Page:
Design of Fly Ash-Based Geopolymer Concrete-Filled FRP Tube Composite for Highly Durable and Environmentally Friendly Infrastructure
Dr. Xianming Shi
Although fly ash-based geopolymer (FAGPR) binders have been increasingly explored for the last decade, there is still an urgent demand for high-performance FAGPR binder to meet the requirement of more durable and environmentally friendly infrastructure. It is also necessary to identify viable strategies to compensate for the lower early-age strength, short setting time, and less-than-ideal flowability of FAGPR, which are considered as the main drawbacks that hinder its widespread application. To this end, this proposed project will build on the team’s patented FAGPR technology and develop a novel tube/concrete composite, which features promising load-bearing capacity, durability performance, and damping properties. The final design of this composite consists of a fiber-reinforced polymer (FRP) tube filled with well-designed concrete of expansive FAGPR. At the first stage of this work, the laboratory study aims to:
1) Design a FAGPR concrete that features promising strengths, expansion characteristics, and damping coefficient, and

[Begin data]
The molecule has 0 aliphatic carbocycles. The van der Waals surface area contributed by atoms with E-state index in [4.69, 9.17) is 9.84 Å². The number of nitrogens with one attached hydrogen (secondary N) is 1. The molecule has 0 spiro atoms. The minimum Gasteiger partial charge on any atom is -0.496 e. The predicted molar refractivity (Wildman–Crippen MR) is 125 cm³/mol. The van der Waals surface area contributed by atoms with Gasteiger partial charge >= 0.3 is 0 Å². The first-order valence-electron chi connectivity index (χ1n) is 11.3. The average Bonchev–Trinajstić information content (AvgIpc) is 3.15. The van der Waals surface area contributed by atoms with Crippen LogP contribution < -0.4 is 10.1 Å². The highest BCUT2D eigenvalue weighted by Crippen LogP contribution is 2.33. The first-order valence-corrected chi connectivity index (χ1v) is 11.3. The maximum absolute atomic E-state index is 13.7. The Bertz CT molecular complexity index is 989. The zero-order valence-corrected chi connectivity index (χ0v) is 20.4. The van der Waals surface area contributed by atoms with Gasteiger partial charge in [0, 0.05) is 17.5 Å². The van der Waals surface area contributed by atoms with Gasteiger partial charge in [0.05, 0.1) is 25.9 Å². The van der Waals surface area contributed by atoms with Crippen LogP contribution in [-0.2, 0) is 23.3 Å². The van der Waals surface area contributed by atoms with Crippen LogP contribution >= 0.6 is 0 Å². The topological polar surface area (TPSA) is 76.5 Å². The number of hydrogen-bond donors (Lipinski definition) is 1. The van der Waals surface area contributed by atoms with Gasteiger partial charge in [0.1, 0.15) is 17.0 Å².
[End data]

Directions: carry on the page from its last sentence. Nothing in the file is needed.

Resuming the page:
2) Design a FAGPR concrete-filled FRP tube composite that features outstanding load-bearing capacity, durability performance, and damping behavior.
Specifically, a novel nanomaterial (graphene oxide) and silica fume will be introduced into the alkali-sulfate-activated FAGPR to improve the mechanical strengths of the cementitious material. The volume expansion of the FAGPR concrete will be adjusted by sodium sulfate and lime, which are known to also benefit the development of strength properties. Surface-modified crumb rubber (powder) will be introduced into the mix design to improve the damping coefficient of the geopolymer concrete. Scanning electron microscopy (SEM), Energy-dispersive X-ray spectroscopy (EDX), Thermogravimetry analysis (TG), Differential Scanning Calorimetry (DSC), Fourier transform infrared spectroscopy (FTIR), Electron probe microanalysis (EPMA), and X-ray diffraction analysis (XRD) will be employed to investigate the hydration mechanisms of the nanomodified FAGPR paste and to shed light on how the constituent materials affect the strength, expansion, and damping properties of the concrete.